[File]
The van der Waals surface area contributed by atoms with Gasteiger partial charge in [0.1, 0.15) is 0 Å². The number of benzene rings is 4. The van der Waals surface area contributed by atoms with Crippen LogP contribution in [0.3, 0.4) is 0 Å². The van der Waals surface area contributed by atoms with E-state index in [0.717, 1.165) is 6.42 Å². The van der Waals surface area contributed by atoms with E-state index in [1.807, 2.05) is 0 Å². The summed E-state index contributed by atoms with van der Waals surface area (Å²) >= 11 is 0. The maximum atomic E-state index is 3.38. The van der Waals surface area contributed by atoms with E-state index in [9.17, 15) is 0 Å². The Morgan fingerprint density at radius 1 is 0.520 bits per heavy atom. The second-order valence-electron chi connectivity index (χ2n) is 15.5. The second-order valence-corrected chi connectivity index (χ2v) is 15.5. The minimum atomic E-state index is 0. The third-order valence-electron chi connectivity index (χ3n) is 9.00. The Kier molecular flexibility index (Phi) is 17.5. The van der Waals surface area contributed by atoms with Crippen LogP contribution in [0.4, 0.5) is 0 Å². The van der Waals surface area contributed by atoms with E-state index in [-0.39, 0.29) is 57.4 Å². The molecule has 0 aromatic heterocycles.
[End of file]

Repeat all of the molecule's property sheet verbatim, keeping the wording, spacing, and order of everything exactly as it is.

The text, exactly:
The van der Waals surface area contributed by atoms with Gasteiger partial charge in [0.1, 0.15) is 0 Å². The number of benzene rings is 4. The van der Waals surface area contributed by atoms with Crippen LogP contribution in [0.3, 0.4) is 0 Å². The van der Waals surface area contributed by atoms with E-state index in [0.717, 1.165) is 6.42 Å². The van der Waals surface area contributed by atoms with E-state index in [1.807, 2.05) is 0 Å². The summed E-state index contributed by atoms with van der Waals surface area (Å²) >= 11 is 0. The maximum atomic E-state index is 3.38. The van der Waals surface area contributed by atoms with E-state index in [9.17, 15) is 0 Å². The Morgan fingerprint density at radius 1 is 0.520 bits per heavy atom. The second-order valence-electron chi connectivity index (χ2n) is 15.5. The second-order valence-corrected chi connectivity index (χ2v) is 15.5. The minimum atomic E-state index is 0. The third-order valence-electron chi connectivity index (χ3n) is 9.00. The Kier molecular flexibility index (Phi) is 17.5. The van der Waals surface area contributed by atoms with Crippen LogP contribution in [0.4, 0.5) is 0 Å². The van der Waals surface area contributed by atoms with E-state index in [-0.39, 0.29) is 57.4 Å². The molecule has 0 aromatic heterocycles.